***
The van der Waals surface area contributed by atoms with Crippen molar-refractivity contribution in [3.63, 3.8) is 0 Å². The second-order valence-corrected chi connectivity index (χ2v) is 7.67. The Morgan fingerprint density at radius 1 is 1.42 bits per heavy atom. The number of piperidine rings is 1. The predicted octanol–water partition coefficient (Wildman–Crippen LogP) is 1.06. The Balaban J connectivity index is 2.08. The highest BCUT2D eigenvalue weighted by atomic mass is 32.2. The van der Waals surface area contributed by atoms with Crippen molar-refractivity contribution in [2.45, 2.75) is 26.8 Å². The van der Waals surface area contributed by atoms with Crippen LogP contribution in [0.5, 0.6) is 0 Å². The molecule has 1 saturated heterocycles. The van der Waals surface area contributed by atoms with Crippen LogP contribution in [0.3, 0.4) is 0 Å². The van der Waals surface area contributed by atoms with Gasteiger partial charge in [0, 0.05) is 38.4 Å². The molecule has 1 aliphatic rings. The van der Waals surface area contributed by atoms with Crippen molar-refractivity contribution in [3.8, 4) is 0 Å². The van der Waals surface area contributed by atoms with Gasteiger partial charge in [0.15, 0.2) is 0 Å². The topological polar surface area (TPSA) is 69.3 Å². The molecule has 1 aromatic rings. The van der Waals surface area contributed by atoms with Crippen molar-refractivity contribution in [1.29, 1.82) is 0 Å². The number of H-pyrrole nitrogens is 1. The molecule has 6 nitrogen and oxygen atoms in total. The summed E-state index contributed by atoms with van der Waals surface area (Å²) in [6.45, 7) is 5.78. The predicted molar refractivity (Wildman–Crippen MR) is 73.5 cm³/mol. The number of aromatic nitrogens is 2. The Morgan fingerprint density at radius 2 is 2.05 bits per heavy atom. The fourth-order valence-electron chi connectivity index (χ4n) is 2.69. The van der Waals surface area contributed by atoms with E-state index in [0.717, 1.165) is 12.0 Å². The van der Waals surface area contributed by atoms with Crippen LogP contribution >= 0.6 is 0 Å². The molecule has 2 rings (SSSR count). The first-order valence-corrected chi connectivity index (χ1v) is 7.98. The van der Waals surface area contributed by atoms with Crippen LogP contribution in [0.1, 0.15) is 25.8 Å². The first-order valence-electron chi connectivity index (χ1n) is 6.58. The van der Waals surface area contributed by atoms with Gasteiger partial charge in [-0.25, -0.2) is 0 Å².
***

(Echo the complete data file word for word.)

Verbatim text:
The van der Waals surface area contributed by atoms with Crippen molar-refractivity contribution in [3.63, 3.8) is 0 Å². The second-order valence-corrected chi connectivity index (χ2v) is 7.67. The Morgan fingerprint density at radius 1 is 1.42 bits per heavy atom. The number of piperidine rings is 1. The predicted octanol–water partition coefficient (Wildman–Crippen LogP) is 1.06. The Balaban J connectivity index is 2.08. The highest BCUT2D eigenvalue weighted by atomic mass is 32.2. The van der Waals surface area contributed by atoms with Crippen molar-refractivity contribution in [2.45, 2.75) is 26.8 Å². The van der Waals surface area contributed by atoms with Crippen LogP contribution in [0.5, 0.6) is 0 Å². The molecule has 1 saturated heterocycles. The van der Waals surface area contributed by atoms with Crippen LogP contribution in [0.3, 0.4) is 0 Å². The van der Waals surface area contributed by atoms with Gasteiger partial charge in [0, 0.05) is 38.4 Å². The molecule has 1 aliphatic rings. The van der Waals surface area contributed by atoms with Crippen molar-refractivity contribution in [3.8, 4) is 0 Å². The van der Waals surface area contributed by atoms with Gasteiger partial charge in [0.15, 0.2) is 0 Å². The topological polar surface area (TPSA) is 69.3 Å². The molecule has 1 aromatic rings. The van der Waals surface area contributed by atoms with Crippen molar-refractivity contribution in [1.29, 1.82) is 0 Å². The number of H-pyrrole nitrogens is 1. The molecule has 6 nitrogen and oxygen atoms in total. The summed E-state index contributed by atoms with van der Waals surface area (Å²) in [6.45, 7) is 5.78. The predicted molar refractivity (Wildman–Crippen MR) is 73.5 cm³/mol. The number of aromatic nitrogens is 2. The Morgan fingerprint density at radius 2 is 2.05 bits per heavy atom. The fourth-order valence-electron chi connectivity index (χ4n) is 2.69. The van der Waals surface area contributed by atoms with E-state index in [0.717, 1.165) is 12.0 Å². The van der Waals surface area contributed by atoms with Crippen LogP contribution >= 0.6 is 0 Å². The molecule has 2 rings (SSSR count). The first-order valence-corrected chi connectivity index (χ1v) is 7.98. The van der Waals surface area contributed by atoms with Crippen LogP contribution in [0.1, 0.15) is 25.8 Å². The first-order valence-electron chi connectivity index (χ1n) is 6.58. The van der Waals surface area contributed by atoms with Gasteiger partial charge in [-0.25, -0.2) is 0 Å².